The Story of Silk, with kay me

silkblog01

kay me’s Contemporary Kimono signature line features a range of elegant dresses inspired by authentic Japanese kimono prints, and are available in kay me’s unique washable 100% silk.

At 170 grams per square metre, kay me silk fabric uses double the amount of threads as standard – this quality silk makes up less than 1% of the silk market, and is unparalleled in the fashion market.

Discover the story of silk, with kay me…

The distinctive silk used by kay me is an investment in terms of cost-per-wear, as well as being a revolutionary time-saver – no need for any more trips to the dry-cleaner or hours lost to laundry.
Silk has a long history of use in Japan, with silk fabrics from 8th century Nara still surviving to this day, and was the clear choice for kay me as an all natural, breathable cloth that also helps to shield the skin from damaging UV rays.

kay me’s washable 100% silk uses a patented process developed with our factory located in historic Kyoto. Drawing on the expert knowledge of Japanese artisans, kay me silk dresses bring kimono style culture to today.

silkblog02

How it’s made:

  • Reeling – The silkworm cocoons are first boiled in hot water to soften the material. One worm can produce around 1500m of silk, while 7 to 8 cocoons are needed to create one long thread suitable for later spinning.
  • Degumming – Our environmentally friendly patented agent contains a natural protein called sericin, which helps to further dissolve the cocoon. Through this process another protein inside the thread, fibroin, is produced, and this creates the luxurious shine that silk is known for.
  • Knitting – kay me’s washable silk is produced in our Kyoto factory, using a circular knitting technique that ensures the back and front of the fabric have the same smooth texture on both sides.

kay me’s search for the perfect washable 100% silk has taken years to perfect, working together with  skilled Japanese artisans to turn the dream of washable easy-care silk into a reality.

The process of turning the silk into a fully washable fabric is performed at the same time as printing, creating less waste for the environment.

  • Cleaning – The knitted silk is washed again to remove any excess sericin or stains from the knitting process.
  • Anti-scratch – Following the second round of cleaning, the fabric is treated with our patent agent that prevents scratches and colour loss. This action guarantees that kay me dresses can be washed and worn again and again, keeping colours bright and patterns sharp.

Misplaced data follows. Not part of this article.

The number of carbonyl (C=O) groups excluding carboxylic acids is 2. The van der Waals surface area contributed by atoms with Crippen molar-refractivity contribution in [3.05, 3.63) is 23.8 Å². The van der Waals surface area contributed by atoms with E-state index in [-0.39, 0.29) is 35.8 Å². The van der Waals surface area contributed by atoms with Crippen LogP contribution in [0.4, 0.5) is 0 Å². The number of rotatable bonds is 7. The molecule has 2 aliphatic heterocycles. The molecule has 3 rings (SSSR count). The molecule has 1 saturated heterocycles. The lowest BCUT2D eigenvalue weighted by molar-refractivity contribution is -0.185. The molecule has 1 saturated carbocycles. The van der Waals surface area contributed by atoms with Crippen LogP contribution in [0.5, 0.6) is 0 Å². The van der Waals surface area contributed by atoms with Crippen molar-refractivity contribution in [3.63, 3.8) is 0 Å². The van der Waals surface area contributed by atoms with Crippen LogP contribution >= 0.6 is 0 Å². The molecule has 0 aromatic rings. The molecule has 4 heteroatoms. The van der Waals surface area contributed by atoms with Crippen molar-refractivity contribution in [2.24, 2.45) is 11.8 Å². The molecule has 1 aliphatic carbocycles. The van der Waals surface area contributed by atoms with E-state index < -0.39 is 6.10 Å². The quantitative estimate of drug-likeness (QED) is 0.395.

• Starching – To make the colours on kay me dresses even more vibrant, prior to printing the fabric is treated with a sizing agent. Talented workers at our Kyoto factory check the silk at each stage to maintain the Japan-made quality standards that are prized the world over.
  • Printing – kay me’s Contemporary Kimono line is inspired by the long heritage of kimono silks and patterns. From our Kyoto factory to the Ginza store, Contemporary Kimono dresses are printed with long-lasting colourful inks that preserve the tones found in Japanese kimono culture.

silkblog03

  • Steaming and washing – Super-heated steam locks the ink to the silk fibres, and a final wash removes any excess.
  • Drying and finishing – Our drying process uses the most natural method – the silk is dried in the sun in the enchanting city of Kyoto. This time-consuming process retains the natural shrinkage of the fabric, and means that kay me’s dresses are fully washable with no excess shrinkage following machine washing at home. Additionally, to prevent the silk from losing its shape, all edges of the silk are sewn with a special tape that protects the shape of the silk knit.

kay me’s unique patented washable 100% silk brings the sophistication of the past to today’s busy present – instant elegance with day-long comfort.

silkdresses

Leave a Reply

Fill in your details below or click an icon to log in:

WordPress.com Logo

You are commenting using your WordPress.com account. Log Out / Change )

Twitter picture

You are commenting using your Twitter account. Log Out / Change )

Facebook photo

You are commenting using your Facebook account. Log Out / Change )

Google+ photo

You are commenting using your Google+ account. Log Out / Change )

Connecting to %s